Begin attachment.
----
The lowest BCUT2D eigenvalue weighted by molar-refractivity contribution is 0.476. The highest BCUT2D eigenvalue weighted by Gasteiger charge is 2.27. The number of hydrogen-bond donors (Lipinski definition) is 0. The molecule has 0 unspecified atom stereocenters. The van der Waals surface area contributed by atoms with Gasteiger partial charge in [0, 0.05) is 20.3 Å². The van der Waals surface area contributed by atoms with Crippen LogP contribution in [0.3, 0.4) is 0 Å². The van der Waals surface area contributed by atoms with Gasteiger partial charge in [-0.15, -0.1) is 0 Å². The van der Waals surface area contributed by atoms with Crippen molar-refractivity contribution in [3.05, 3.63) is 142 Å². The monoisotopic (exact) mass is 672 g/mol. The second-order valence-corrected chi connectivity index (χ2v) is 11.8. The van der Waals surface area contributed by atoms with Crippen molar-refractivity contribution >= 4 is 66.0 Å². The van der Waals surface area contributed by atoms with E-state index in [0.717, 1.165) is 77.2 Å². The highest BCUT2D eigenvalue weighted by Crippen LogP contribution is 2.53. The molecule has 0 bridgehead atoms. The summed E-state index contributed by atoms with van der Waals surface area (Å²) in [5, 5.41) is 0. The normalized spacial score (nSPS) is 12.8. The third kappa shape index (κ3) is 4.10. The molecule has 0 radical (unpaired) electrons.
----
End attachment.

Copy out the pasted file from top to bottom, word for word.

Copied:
The lowest BCUT2D eigenvalue weighted by molar-refractivity contribution is 0.476. The highest BCUT2D eigenvalue weighted by Gasteiger charge is 2.27. The number of hydrogen-bond donors (Lipinski definition) is 0. The molecule has 0 unspecified atom stereocenters. The van der Waals surface area contributed by atoms with Gasteiger partial charge in [0, 0.05) is 20.3 Å². The van der Waals surface area contributed by atoms with Crippen LogP contribution in [0.3, 0.4) is 0 Å². The van der Waals surface area contributed by atoms with Gasteiger partial charge in [-0.15, -0.1) is 0 Å². The van der Waals surface area contributed by atoms with Crippen molar-refractivity contribution in [3.05, 3.63) is 142 Å². The monoisotopic (exact) mass is 672 g/mol. The second-order valence-corrected chi connectivity index (χ2v) is 11.8. The van der Waals surface area contributed by atoms with Crippen molar-refractivity contribution >= 4 is 66.0 Å². The van der Waals surface area contributed by atoms with E-state index in [0.717, 1.165) is 77.2 Å². The highest BCUT2D eigenvalue weighted by Crippen LogP contribution is 2.53. The molecule has 0 bridgehead atoms. The summed E-state index contributed by atoms with van der Waals surface area (Å²) in [5, 5.41) is 0. The normalized spacial score (nSPS) is 12.8. The third kappa shape index (κ3) is 4.10. The molecule has 0 radical (unpaired) electrons.